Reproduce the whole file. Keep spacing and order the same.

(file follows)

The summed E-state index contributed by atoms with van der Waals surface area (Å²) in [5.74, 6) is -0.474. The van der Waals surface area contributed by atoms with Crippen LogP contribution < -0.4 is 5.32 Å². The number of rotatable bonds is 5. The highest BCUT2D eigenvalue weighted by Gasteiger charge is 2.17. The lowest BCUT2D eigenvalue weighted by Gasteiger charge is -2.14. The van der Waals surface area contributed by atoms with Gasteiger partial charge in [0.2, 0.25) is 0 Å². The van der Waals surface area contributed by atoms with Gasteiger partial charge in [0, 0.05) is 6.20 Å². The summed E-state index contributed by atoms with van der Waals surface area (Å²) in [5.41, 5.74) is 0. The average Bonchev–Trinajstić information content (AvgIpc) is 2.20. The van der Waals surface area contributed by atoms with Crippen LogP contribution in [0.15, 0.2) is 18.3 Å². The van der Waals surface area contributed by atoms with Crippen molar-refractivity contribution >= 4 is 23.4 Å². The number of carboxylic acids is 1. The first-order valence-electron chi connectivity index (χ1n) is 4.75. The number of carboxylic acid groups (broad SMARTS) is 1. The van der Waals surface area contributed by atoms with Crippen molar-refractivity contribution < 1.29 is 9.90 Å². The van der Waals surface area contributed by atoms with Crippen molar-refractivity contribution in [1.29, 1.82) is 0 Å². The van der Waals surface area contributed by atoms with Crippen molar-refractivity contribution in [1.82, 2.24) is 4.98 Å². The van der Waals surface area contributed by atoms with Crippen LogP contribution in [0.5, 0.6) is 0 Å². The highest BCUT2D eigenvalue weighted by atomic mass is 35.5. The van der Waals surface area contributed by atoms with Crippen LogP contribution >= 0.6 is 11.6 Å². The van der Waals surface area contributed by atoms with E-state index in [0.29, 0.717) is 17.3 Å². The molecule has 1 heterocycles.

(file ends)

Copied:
The summed E-state index contributed by atoms with van der Waals surface area (Å²) in [5.74, 6) is -0.474. The van der Waals surface area contributed by atoms with Crippen LogP contribution < -0.4 is 5.32 Å². The number of rotatable bonds is 5. The highest BCUT2D eigenvalue weighted by Gasteiger charge is 2.17. The lowest BCUT2D eigenvalue weighted by Gasteiger charge is -2.14. The van der Waals surface area contributed by atoms with Gasteiger partial charge in [0.2, 0.25) is 0 Å². The van der Waals surface area contributed by atoms with Gasteiger partial charge in [0, 0.05) is 6.20 Å². The summed E-state index contributed by atoms with van der Waals surface area (Å²) in [5.41, 5.74) is 0. The average Bonchev–Trinajstić information content (AvgIpc) is 2.20. The van der Waals surface area contributed by atoms with Crippen LogP contribution in [0.15, 0.2) is 18.3 Å². The van der Waals surface area contributed by atoms with Crippen molar-refractivity contribution >= 4 is 23.4 Å². The number of carboxylic acids is 1. The first-order valence-electron chi connectivity index (χ1n) is 4.75. The number of carboxylic acid groups (broad SMARTS) is 1. The van der Waals surface area contributed by atoms with Crippen molar-refractivity contribution < 1.29 is 9.90 Å². The van der Waals surface area contributed by atoms with Crippen molar-refractivity contribution in [1.29, 1.82) is 0 Å². The van der Waals surface area contributed by atoms with Crippen molar-refractivity contribution in [1.82, 2.24) is 4.98 Å². The van der Waals surface area contributed by atoms with Crippen LogP contribution in [0.5, 0.6) is 0 Å². The highest BCUT2D eigenvalue weighted by atomic mass is 35.5. The van der Waals surface area contributed by atoms with Crippen LogP contribution >= 0.6 is 11.6 Å². The van der Waals surface area contributed by atoms with E-state index in [0.29, 0.717) is 17.3 Å². The molecule has 1 heterocycles.